Sabah's wild pigs are being stalked by a killer virus

Scientists collecting tissue samples from a dead wild pig in Sabah. - Sabah Agriculture and Fisheries Ministry

Before Covid-19 restrictions put an end to the stream of visitors to Sabah, dozens of tour buses and vans used to stop along the long, winding two-lane highway between Tamparuli and Kundasang. Most of the tourists – usually Chinese nationals – were either on their way to or from Mount Kinabalu and would stop for another of the state’s attractions: sinalau bakas, or smoked wild boar.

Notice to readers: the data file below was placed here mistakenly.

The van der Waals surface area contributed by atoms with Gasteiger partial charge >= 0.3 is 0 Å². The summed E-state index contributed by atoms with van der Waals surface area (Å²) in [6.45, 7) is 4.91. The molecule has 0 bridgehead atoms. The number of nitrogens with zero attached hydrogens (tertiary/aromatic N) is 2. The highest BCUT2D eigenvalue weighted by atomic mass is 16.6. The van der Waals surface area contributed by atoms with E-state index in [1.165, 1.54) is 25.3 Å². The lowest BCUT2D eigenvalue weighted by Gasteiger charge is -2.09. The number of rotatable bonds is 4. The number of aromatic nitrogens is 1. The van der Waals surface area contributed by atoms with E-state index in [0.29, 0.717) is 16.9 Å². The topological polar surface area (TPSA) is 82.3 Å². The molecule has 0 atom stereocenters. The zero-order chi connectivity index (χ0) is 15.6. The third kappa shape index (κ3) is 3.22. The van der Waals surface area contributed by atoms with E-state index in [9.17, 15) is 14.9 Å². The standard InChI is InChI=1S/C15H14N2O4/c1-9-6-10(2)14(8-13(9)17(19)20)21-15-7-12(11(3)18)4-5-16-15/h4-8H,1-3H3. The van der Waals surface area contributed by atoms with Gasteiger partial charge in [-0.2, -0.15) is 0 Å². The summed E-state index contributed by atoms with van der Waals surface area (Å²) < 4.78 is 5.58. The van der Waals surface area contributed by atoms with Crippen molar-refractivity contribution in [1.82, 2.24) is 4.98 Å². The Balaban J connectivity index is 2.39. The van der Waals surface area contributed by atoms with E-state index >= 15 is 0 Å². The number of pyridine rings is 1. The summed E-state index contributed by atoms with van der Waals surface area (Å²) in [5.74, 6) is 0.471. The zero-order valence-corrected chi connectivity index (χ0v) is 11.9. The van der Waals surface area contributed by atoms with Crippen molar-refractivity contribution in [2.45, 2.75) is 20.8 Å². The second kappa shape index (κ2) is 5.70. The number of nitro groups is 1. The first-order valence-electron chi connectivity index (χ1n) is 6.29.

Amidst smoke rising from barbecue pits, they would feast on the smoked wild boar meat that sold for between RM20 and RM26 a kilo. However, these days, most of the stalls along the road – known among tourists as the sinalau bakas highway – are shuttered, as are those in tamu markets as well as high-end shoplots. But it isn’t the pandemic that closed down most of these shops but another dreaded disease: African swine fever (ASF).

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